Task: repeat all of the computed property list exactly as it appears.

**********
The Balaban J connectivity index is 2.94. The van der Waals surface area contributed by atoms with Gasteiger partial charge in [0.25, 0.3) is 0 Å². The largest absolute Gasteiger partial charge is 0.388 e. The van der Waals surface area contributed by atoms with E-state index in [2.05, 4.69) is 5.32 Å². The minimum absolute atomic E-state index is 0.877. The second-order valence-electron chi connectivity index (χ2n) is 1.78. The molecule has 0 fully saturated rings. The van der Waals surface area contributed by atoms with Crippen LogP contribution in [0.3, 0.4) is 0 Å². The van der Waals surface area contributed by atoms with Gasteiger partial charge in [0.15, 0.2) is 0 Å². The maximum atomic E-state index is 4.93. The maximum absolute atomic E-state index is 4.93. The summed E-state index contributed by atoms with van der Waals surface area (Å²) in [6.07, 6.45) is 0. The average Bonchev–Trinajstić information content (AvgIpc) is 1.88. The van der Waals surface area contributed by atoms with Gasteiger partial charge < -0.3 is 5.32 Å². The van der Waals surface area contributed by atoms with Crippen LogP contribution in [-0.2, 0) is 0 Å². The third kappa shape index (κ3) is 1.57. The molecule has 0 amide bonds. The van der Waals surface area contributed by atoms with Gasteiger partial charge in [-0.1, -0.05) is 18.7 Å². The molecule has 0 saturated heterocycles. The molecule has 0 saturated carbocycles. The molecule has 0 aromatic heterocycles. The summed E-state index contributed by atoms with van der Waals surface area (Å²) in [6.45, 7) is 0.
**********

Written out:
The Balaban J connectivity index is 2.94. The van der Waals surface area contributed by atoms with Gasteiger partial charge in [0.25, 0.3) is 0 Å². The largest absolute Gasteiger partial charge is 0.388 e. The van der Waals surface area contributed by atoms with E-state index in [2.05, 4.69) is 5.32 Å². The minimum absolute atomic E-state index is 0.877. The second-order valence-electron chi connectivity index (χ2n) is 1.78. The molecule has 0 fully saturated rings. The van der Waals surface area contributed by atoms with Crippen LogP contribution in [0.3, 0.4) is 0 Å². The van der Waals surface area contributed by atoms with Gasteiger partial charge in [0.15, 0.2) is 0 Å². The maximum atomic E-state index is 4.93. The maximum absolute atomic E-state index is 4.93. The summed E-state index contributed by atoms with van der Waals surface area (Å²) in [6.07, 6.45) is 0. The average Bonchev–Trinajstić information content (AvgIpc) is 1.88. The van der Waals surface area contributed by atoms with Gasteiger partial charge < -0.3 is 5.32 Å². The van der Waals surface area contributed by atoms with Crippen LogP contribution in [-0.2, 0) is 0 Å². The third kappa shape index (κ3) is 1.57. The molecule has 0 amide bonds. The van der Waals surface area contributed by atoms with Gasteiger partial charge in [-0.1, -0.05) is 18.7 Å². The molecule has 0 saturated heterocycles. The molecule has 0 saturated carbocycles. The molecule has 0 aromatic heterocycles. The summed E-state index contributed by atoms with van der Waals surface area (Å²) in [6.45, 7) is 0.